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I always get a chuckle out of the BMI chart... it claims one of my good friends is obese. This guy is a personal trainer who climbs mountains, runs marathons, does olympic style weightlifting, etc. etc. and is the fittest person I know.
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Old 02-05-2013, 04:03 PM   #9
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undue hardship. This is the key right there. If you have to restrict 24/7. If you have to exercise an hour a day to keep at a number. is this undue hardship? or normal behavior? That is the next question.

I'm afraid I don't have an answer for that. I was a couch potato who ate too much. I know I can't do that again, but what is enough and what is too much? That too is probably extremely individual. For some people having to run 3 miles every day is not undue hardship. For me it would be.
i totally agree with this!!! for me, since i started making gym time a routine in my life over a year ago, it's now become "normal behavior" and something that i enjoy....if i didn't enjoy it, i wouldnt have continued, simple as that...so for me going to the gym for 45-60 minutes a day is not undue hardship

LOL i love the example of three miles...as much as i would LOVE to be one of those people who run an easy 10 miles a day or whatever, my legs and in particular my LUNGS just won't go there (asthma)....i run several times a week, usually no more than 2 miles max, combined with more walking to total about 3.5 miles a day on the treadmill....

last night i decided to go for my New Year's Resolution - to run 3 miles and to do so consistently (once a week)....it took me 70 minutes of running and walking intervals but my distance running equaled three miles!! i was SO PROUD of myself but OMG was i ever pushing myself mentally and physically....that to me is "undue hardship" and NOT something i could do every day and enjoy it....i'm aiming for once a week now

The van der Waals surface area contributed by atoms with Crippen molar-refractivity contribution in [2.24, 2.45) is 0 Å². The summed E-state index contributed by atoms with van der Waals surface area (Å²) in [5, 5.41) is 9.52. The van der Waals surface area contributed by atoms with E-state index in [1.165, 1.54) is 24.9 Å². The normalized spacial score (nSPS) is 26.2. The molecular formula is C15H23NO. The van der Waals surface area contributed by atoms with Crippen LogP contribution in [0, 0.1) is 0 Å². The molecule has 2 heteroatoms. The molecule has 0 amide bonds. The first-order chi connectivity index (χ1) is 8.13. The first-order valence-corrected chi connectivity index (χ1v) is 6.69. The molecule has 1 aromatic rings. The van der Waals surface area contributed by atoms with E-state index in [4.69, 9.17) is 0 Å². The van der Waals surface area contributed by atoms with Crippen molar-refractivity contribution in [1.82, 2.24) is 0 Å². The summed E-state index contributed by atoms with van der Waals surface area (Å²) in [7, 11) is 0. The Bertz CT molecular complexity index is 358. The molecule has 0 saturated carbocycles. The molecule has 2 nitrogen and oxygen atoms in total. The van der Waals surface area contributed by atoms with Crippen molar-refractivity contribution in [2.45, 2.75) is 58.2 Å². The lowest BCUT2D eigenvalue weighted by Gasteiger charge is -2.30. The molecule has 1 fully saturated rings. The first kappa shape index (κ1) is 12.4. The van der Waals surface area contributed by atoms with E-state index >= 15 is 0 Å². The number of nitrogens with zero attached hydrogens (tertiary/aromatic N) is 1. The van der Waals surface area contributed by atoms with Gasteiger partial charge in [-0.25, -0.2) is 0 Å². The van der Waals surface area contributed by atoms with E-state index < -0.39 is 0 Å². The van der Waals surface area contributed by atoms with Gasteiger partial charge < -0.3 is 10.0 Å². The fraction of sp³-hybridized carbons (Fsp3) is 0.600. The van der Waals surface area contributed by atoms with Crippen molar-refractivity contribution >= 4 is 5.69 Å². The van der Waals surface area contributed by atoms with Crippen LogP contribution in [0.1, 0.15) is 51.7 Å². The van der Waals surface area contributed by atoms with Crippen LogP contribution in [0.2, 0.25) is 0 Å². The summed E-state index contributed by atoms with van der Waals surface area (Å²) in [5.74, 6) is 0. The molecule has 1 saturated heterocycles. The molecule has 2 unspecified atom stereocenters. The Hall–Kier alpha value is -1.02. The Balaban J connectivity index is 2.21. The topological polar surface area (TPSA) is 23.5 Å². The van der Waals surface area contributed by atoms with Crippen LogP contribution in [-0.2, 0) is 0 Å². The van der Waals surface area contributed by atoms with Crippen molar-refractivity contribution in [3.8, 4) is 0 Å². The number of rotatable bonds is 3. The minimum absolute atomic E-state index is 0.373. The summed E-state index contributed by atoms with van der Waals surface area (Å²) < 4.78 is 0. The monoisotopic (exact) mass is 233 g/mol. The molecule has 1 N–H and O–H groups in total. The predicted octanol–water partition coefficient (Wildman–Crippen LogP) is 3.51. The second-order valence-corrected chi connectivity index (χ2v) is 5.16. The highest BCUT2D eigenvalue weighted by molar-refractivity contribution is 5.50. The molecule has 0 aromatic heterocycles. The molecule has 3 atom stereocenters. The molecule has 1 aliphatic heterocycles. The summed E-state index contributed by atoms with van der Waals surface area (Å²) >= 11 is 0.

i'm also battling in my head what number i need to settle at....right now i'm at 180 and look like i weigh less (according to DH, friends and my doctor)....but i know i need to lose more fat...if i aim for 150, which was my goal weight, does my body REALLY have 30 more pounds of fat to lose??? frankly i'm not sure...will i be really gaunt then? do i want to go that far? if i don't i'll be stuck in an overweight category BMI...am i okay with that?? i havent worked that all out in my head yet
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Old 02-05-2013, 04:03 PM   #10
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I recently interviewed Canada's leading obesity expert, Dr. Arya Sharma, who said that your "best weight" is the weight you can maintain without undue hardship. Period. He also said that being on the heavy side of normal poses no added health risks if your lab values are within normal range.